Self-mutilation is prohibited by the Torah. Rashi explains the connection of this prohibition to our pedigree as banim laMakom, children of Hashem. “Since you are the sons of Hashem, it is appropriate to look nice and not mutilated.” Obviously, it is not simply about appearances. It goes much deeper. The fact that we are Hashem’s children is not merely a nice concept; it is a verity that is so real that it becomes the source of a halachah.
Chazal teach (Kiddushin 40a) that one who eats publicly in the marketplace is compared to a dog. One opinion even contends that one who acts in such an unrefined manner is deemed unfit to bear testimony. Why should such unrefined behavior invalidate a person from bearing testimony? Since when do witnesses need to be civilized?
Horav Aharon Kotler, zl (quoted by Horav Levi Dicker, zl), explains that this person’s failing goes beyond his lack of middos tovos, positive character traits. Deficient middos do not render one’s testimony unacceptable. One who eats in the marketplace, however, demonstrates a lack of awareness concerning his natural distinctiveness. As one of Hashem’s children, he stands out as being special, which is an accolade that obliges him to act in accordance with his status. One who does not understand that he is one of Hashem’s children cannot be trusted. One who does not realize who he is and what he represents cannot be expected to act in accordance with his exalted status.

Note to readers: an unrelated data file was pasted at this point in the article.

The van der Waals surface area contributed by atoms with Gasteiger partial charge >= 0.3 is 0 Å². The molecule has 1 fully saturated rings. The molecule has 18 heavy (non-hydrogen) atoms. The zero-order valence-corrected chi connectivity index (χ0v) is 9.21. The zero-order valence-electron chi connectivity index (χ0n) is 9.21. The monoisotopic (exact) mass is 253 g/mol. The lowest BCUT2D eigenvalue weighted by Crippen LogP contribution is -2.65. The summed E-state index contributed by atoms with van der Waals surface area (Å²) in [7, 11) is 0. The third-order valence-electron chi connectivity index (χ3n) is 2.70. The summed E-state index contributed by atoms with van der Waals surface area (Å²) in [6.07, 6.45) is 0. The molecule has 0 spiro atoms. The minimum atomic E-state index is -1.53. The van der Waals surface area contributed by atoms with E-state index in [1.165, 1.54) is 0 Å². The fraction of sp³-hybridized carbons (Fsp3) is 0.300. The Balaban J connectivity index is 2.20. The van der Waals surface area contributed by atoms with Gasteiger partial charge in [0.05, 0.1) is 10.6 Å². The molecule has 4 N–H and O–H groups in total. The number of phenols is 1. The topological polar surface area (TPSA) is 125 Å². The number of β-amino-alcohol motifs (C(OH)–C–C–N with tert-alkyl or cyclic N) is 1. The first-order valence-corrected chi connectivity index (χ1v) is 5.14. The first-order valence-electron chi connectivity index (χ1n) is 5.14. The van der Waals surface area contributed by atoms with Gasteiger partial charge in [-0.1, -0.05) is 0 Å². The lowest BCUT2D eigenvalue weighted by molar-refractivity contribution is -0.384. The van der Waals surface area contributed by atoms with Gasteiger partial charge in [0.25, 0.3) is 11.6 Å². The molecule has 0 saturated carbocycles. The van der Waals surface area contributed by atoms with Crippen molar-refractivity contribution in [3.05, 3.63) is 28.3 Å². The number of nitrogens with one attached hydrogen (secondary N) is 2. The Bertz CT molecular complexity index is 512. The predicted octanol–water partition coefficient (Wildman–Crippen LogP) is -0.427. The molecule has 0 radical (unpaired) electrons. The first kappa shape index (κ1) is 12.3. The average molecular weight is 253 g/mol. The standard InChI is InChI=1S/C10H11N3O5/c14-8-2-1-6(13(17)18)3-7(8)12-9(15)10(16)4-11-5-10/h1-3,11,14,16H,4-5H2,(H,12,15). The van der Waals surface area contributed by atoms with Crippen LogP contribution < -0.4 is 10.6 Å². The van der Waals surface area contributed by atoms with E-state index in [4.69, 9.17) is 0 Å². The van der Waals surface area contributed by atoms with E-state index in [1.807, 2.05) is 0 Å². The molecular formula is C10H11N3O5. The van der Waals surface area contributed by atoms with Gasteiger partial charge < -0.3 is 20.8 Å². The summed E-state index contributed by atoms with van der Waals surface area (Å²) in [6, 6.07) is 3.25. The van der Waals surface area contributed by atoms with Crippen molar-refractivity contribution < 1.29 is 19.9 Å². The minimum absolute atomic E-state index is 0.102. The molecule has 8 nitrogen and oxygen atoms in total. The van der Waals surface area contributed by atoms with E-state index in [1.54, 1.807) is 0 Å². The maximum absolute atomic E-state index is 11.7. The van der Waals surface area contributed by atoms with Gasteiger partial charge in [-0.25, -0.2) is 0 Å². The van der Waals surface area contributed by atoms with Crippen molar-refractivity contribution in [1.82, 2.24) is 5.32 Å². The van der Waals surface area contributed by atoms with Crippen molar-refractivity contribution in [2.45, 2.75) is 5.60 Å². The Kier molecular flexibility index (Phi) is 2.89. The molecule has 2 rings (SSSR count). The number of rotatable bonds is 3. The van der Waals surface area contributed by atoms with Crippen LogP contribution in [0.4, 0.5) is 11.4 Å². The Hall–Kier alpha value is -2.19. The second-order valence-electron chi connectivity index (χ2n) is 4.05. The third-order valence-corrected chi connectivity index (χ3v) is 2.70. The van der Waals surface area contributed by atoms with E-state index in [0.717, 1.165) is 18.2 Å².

Rav Levi Dicker explains that our prodigious personal value is deficient if we do not value it. If a person would know and realize the significance of being a child of Hashem, if he is imbued with the same inner strength possessed by the most righteous Jews, illustrious Jews whose names are etched in the spiritual firmament of our nation’s history, he would hopefully strive to be like them.
Being children of Hashem is much more than a privilege, it is a mechayeiv, impels a person to live and act on a higher, more refined standard. He must walk the walk and talk the talk. He does not have the luxury of saying, “I am not in the mood” or “I want to live my life according to my standards, my decisions.” When one is the son of the King, in making his choices he must consider how they will affect the King. When a Jew does not act in a genteel and dignified manner, it is an indication that he has yet to appreciate and internalize his position as a child of Hashem, or that he has (conveniently) forgotten his unique designation (which is due to a lack of internalization).